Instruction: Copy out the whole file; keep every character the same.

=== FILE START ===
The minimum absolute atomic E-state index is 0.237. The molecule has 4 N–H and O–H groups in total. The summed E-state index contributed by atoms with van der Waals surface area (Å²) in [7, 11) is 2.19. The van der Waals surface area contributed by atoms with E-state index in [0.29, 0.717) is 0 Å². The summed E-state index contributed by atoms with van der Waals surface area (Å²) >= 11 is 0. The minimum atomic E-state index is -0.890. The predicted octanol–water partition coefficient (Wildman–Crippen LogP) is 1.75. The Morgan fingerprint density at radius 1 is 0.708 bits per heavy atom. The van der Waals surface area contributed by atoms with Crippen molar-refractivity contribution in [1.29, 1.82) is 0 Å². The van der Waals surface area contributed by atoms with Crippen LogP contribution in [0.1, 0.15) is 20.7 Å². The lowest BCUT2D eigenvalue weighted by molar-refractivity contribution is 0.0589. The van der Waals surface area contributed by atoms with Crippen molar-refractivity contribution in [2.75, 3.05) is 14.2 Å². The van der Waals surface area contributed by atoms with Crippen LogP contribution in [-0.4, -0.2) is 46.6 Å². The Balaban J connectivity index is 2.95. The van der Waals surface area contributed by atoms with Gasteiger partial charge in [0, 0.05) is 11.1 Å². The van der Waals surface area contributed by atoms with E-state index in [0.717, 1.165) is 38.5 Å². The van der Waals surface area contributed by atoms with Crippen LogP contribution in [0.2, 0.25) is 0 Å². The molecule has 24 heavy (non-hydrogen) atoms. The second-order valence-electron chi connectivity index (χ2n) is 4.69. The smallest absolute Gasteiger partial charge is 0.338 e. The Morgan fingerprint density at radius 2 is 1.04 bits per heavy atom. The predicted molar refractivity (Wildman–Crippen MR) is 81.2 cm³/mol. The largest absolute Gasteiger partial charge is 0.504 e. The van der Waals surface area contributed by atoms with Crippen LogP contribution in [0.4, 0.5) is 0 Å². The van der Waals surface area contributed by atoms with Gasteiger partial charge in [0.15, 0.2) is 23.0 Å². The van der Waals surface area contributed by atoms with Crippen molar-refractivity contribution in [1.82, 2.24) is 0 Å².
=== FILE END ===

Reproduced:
The minimum absolute atomic E-state index is 0.237. The molecule has 4 N–H and O–H groups in total. The summed E-state index contributed by atoms with van der Waals surface area (Å²) in [7, 11) is 2.19. The van der Waals surface area contributed by atoms with E-state index in [0.29, 0.717) is 0 Å². The summed E-state index contributed by atoms with van der Waals surface area (Å²) >= 11 is 0. The minimum atomic E-state index is -0.890. The predicted octanol–water partition coefficient (Wildman–Crippen LogP) is 1.75. The Morgan fingerprint density at radius 1 is 0.708 bits per heavy atom. The van der Waals surface area contributed by atoms with Crippen molar-refractivity contribution in [1.29, 1.82) is 0 Å². The van der Waals surface area contributed by atoms with Crippen LogP contribution in [0.1, 0.15) is 20.7 Å². The lowest BCUT2D eigenvalue weighted by molar-refractivity contribution is 0.0589. The van der Waals surface area contributed by atoms with Crippen molar-refractivity contribution in [2.75, 3.05) is 14.2 Å². The van der Waals surface area contributed by atoms with Crippen LogP contribution in [-0.4, -0.2) is 46.6 Å². The Balaban J connectivity index is 2.95. The van der Waals surface area contributed by atoms with Gasteiger partial charge in [0, 0.05) is 11.1 Å². The van der Waals surface area contributed by atoms with E-state index in [0.717, 1.165) is 38.5 Å². The van der Waals surface area contributed by atoms with Crippen LogP contribution in [0.2, 0.25) is 0 Å². The molecule has 24 heavy (non-hydrogen) atoms. The second-order valence-electron chi connectivity index (χ2n) is 4.69. The smallest absolute Gasteiger partial charge is 0.338 e. The Morgan fingerprint density at radius 2 is 1.04 bits per heavy atom. The predicted molar refractivity (Wildman–Crippen MR) is 81.2 cm³/mol. The largest absolute Gasteiger partial charge is 0.504 e. The van der Waals surface area contributed by atoms with Crippen LogP contribution in [0.4, 0.5) is 0 Å². The van der Waals surface area contributed by atoms with Gasteiger partial charge in [0.15, 0.2) is 23.0 Å². The van der Waals surface area contributed by atoms with Crippen molar-refractivity contribution in [1.82, 2.24) is 0 Å².